“Arthur. You know better! Where do things stand now?”
“I don’t know really. I’m still at the hospital—this only happened a few hours ago. I have nothing to hide, I mean, it’s not like the gun was mine or anything.”
“Gun? What gun?!” Harry groaned.
“I didn’t know it was a gun when I pulled it out—“
“You didn’t know it was a gun?”
“No. No. Kahlil was lying on something, I just wanted to make him more comfortable. I—“
Harry groaned again. “Art, for once, words elude me. You bet you’re in a pickle. Go home. Now. Stay there. Don’t say another word to anyone—especially not the police. I’ll catch the first plane over. Try to get some sleep and I’ll call you when I land. Will you do as I ask, please?”
Art wasn’t sure what exactly he’d done wrong, but he knew that Harry didn’t scare easily. “Okay. I will. I just don’t know—“
“You’re right. You don’t know. That’s why you called me.”
“Thanks Harry. Have a safe flight. I’ll see you tonight?”
“I’ll do my best, but it may take an extra day. Let me see what I can do.”
“I owe you, Harry.”
”Yes, you do. But one thing at a time, friend. Hang in there.”
Grace’s clogs echoed in the hospital hallway as she made her way back to the waiting room. She rarely called in favors, but had taken advantage of her long-standing relationship with Sammy Cohen and woken him up with the request to organize any O-positive donors within the IAA, and had done the same with the academic dean at Jerusalem University. Both men immediately forgave her the lateness of the calls when they realized that the esteemed Kahlil el Said needed not only their prayers, but their blood, and promised to do what they could immediately.
Wondering if she should offer to contact the Imam at the el Said’s mosque, her thoughts turned back to Art. She adored the man, she really did, in a collegial way, and she greatly admired not only his fortitude when it came to research, but to his faith as well. As a Christian, Art embodied what she considered to be the most essential teachings of Jesus—an openness of spirit and love. It was these same qualities though, that often gave him a naiveté incongruous with his intellectual wit. Listening to his earlier explanation she’d realized that she’d known him long enough to hear between the lines—there was something big he wasn’t sharing and she couldn’t wait to drag it out of him.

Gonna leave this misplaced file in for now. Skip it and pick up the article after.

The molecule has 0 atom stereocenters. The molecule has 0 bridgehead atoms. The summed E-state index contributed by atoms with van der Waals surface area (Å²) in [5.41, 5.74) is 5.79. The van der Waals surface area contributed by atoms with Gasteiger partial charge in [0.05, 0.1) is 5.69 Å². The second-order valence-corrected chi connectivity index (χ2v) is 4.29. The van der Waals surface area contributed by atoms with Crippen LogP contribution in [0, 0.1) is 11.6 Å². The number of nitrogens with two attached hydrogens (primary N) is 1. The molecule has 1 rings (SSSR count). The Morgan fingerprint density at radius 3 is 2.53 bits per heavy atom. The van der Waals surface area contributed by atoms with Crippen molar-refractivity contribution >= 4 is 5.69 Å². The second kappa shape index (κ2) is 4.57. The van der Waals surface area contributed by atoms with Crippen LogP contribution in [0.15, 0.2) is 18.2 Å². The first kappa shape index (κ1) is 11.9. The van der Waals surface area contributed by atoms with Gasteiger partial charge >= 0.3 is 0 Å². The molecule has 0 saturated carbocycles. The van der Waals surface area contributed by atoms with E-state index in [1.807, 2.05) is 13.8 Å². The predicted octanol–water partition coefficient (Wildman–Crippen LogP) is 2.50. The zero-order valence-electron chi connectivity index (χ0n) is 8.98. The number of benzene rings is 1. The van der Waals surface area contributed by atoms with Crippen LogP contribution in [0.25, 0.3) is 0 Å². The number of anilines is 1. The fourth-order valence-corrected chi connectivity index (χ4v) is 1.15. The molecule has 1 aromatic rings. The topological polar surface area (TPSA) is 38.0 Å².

Reaching for the doorknob of the waiting room, she heard his voice behind her.
“Yes, Bill. That’s right. O-positive. We sure do appreciate it. Anything you can do. And again, I apologize for calling so late…..Sure will. Thanks again—you’re a real blessing. Goodnight.” Art looked up as he ended the call. “That was Bill Brown over at the American Institute of Holy Land Studies. Met him while I was in seminary. Hate that I hadn’t had a chance to meet up with him yet this trip, but knew that he’d not only rally the troops over there for Kahlil, but that he’d start a prayer chain for him as well.”
“Good work. I just spoke with both Sammy and Jack Samuels over at the University. They both send their prayers and said they’d be sure to get some donors over here. Now tell me, what really happened out there tonight?”